Gloves, the interior colour of community housing, the best song Dave Grohl ever wrote; The Marigold gives us a number of threads to follow.
None of which particularly remind us of Italy or the sonic assault Kanaval foists upon us.
In many ways this is the record Hey Colossus have always been aiming for, an intersection between prog, drone, cinematic noise and the cathartic gospel delivered by those arch primitives The Swans. What elevates this record is that instead of keeping the avant garde monotone across the entire album they break it up with a startling variation.
The drone noise workout of ‘Magmantra’ shifts gear into a sublime Talking Heads-meets-CAN on ‘Fade Down to Go Down’. The lyrics of the latter are delivered as a sort of sound poem, with the inferences of this pidgin maxim worked to the max.
Post-rock guitars, tribal rock drums, post-punk vocals and the right sort of Big Black distortion keeps the listener perched at the edge of their hi-fi. Highlights include ‘So say we all’, ‘Sic(k) Transit Gloria Mundi’ and ‘Disturbed’, which echo the delicious work of indie icons Red Red Meats, as oddly-tuned guitars revolve around static loops and tom tom boom-beating heart feels. 1991 shoegaze poorly reanimated with a potato battery and a rusty Meccano set. Which I shouldn’t need to explain, are the epitome of the finer things in life.
Equally enjoyably, there are also several moments of complete shit and it’s deliciously the case that they happen to be the first and last tracks on the release. The opening track ‘Organ Grinder’ is the sound of a fat, hairy, presumably Italian and presumably naked man making screeching sounds by slowly deflating a birthday balloon. This is underpinned by dire drumming and a very stoned hippy sweeping the filter back and forth on an analogue keyboard (best guess a Juno 60). When the shitness of something reaches the heights of this 3.48 minute turd it becomes something almost celebratory: a transmutation of faeces to freedom, an elevation of the soul from the meat prison following a found kebab.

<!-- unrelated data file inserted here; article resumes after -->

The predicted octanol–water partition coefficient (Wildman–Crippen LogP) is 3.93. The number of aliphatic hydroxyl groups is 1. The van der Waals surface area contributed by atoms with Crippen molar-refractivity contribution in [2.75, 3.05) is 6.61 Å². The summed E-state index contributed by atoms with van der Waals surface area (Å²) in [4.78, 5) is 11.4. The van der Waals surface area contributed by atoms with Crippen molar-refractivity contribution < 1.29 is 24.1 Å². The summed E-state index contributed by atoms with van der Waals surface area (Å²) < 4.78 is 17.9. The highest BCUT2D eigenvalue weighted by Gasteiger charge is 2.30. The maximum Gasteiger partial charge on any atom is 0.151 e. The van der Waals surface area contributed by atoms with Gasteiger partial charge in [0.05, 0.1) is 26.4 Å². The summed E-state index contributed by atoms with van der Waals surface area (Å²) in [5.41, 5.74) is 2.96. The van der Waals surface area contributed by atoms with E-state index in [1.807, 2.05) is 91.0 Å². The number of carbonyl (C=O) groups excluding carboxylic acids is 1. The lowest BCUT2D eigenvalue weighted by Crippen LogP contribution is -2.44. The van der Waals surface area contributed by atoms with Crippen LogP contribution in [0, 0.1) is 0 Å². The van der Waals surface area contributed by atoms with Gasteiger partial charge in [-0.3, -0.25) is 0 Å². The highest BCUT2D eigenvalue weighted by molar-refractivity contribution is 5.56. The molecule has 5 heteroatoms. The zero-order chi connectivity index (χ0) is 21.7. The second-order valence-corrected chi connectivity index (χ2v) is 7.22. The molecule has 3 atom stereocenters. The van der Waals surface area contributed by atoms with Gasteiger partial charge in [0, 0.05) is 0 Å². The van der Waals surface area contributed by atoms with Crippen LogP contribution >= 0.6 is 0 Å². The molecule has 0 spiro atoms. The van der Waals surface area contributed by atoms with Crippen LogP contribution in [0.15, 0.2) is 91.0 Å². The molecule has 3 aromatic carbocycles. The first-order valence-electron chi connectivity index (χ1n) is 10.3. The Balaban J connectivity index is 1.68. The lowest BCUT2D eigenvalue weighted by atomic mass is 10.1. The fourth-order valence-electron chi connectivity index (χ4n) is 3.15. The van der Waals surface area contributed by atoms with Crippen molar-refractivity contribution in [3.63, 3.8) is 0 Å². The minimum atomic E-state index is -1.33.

The album closer ‘Demon Leech’ eschews the pretension of the album opener, and of course the sheer sonic majesty of the six intervening tracks, and presents itself with the open arms and winsome flattery of purest mediocrity unfettered by brevity or purpose. The rest of the album is so amazing, (and this is a classic album, perhaps one of the best in a while) that to make the last thought something so stupid kicks all the goodwill and admiration into the street.
It’s a final ‘Fuck You!’ by a band that I truly doubt want anything more than a second-hand handjob, a largish joint of oldschool indica, and a warm place to read Deleuze’s A Thousand Plateaus.
Kanaval by The Marigold (note no plural) is an ultimate indie album, a seamless blend of juxtaposed intelligent moments bookended by avant garde masturbation.
For those about to scream random shit while repeatedly tremolo-strumming a C chord, we salute you.The Marigold
Editor, founder, fan.